Datto from very early on was an MSP-focused company. How did you get that focus?

They found us. In Datto's first six months of operation, we were selling to end users. And then MSPs actually said, 'Oh, it would be great if you had a reseller program.' So we created a reseller program, and within six months of that, we ended our end-user sales and focused entirely on managed service providers.

How is the MSP business changing in 2018, based on what Datto is seeing?

I think that MSPs are going to end up with a lot more customers. The world is demanding that people take IT and security a lot more seriously. Things like HIPAA, PCI and GDPR are regulations that have real impact. And they touch not only the web giants of the world, but every business out there. These small businesses have to have a real strategy. They have to protect themselves from security threats. They have to be compliant. They have to manage the complexity that comes with these things. And they're going to turn to MSPs to do it.

As you look across Datto's entire line of data protection, networking and RMM technologies, what is the company doing to address issues such as HIPAA and GDPR?

We're HIPAA-compliant. We have a chief compliance officer. I think we're the only ones in the industry that have a compliance department. We've got a fully built-out security team. We provide resources to partners. We get on the phone and talk them through it. We work really hard to meet GDPR requirements as well. So we're involved in leading the way in setting the standard for what it means to be compliant in these spaces.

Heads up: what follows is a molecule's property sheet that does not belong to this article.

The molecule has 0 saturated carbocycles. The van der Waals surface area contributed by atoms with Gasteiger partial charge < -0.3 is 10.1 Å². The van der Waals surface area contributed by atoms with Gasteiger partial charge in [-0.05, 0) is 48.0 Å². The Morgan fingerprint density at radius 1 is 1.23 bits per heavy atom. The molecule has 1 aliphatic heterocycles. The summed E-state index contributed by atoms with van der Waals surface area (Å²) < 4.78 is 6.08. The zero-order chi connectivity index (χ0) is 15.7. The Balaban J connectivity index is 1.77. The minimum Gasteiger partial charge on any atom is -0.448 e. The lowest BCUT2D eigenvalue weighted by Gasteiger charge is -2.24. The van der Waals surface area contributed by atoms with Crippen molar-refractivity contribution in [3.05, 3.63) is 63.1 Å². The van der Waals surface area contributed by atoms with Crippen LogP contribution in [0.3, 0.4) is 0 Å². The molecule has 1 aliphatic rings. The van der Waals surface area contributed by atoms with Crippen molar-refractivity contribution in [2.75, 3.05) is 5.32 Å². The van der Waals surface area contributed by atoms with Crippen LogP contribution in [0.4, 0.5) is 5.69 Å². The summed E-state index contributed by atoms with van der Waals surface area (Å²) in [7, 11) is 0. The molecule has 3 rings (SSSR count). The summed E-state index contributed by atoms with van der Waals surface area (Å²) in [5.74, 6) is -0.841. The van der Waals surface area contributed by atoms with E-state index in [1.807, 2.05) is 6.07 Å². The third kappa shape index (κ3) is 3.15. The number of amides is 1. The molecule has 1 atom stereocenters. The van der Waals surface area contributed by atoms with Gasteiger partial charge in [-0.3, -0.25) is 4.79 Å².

Have you seen any moves by U.S.-based MSPs to look at GDPR?

Not yet. But I think a regulation like GDPR in Europe is inevitable in the U.S. It's coming.

Are you doing anything to push it?

No, we are not involved in government affairs.

In the past year, we've seen a big push by distributors to move more into the MSP business. What do you see are differences in how broadline distributors and automation platform providers like Datto approach this business?

The distributors are realizing that the future of IT is service-based, and that they need to become managed service providers or they will perish. MSPs are early [in recognizing this.] They've figured it out. And the distributors are just waking up to it. And they're going to be eaten alive if they don't become MSPs. I think it's entirely new. Some of them may be successful in that conversion. I think it's also possible that when you look back five, six years from now, some of them may not even be around any more.

In this case, do distributors become partners or competitors to traditional MSP platform providers?

I think they become MSPs just like all the other MSPs. I don't think they become competitors to the vendors because the distributors don't create solutions. There's no distributor out there writing a PSA or an RMM. They utilize other peoples' products. And in the past, they've made it easier to ask for other peoples' products. But in the services-based industry, it's tough for them to dictate and locate a position in the market. And so they're probably going to have to become MSPs in order to stay alive.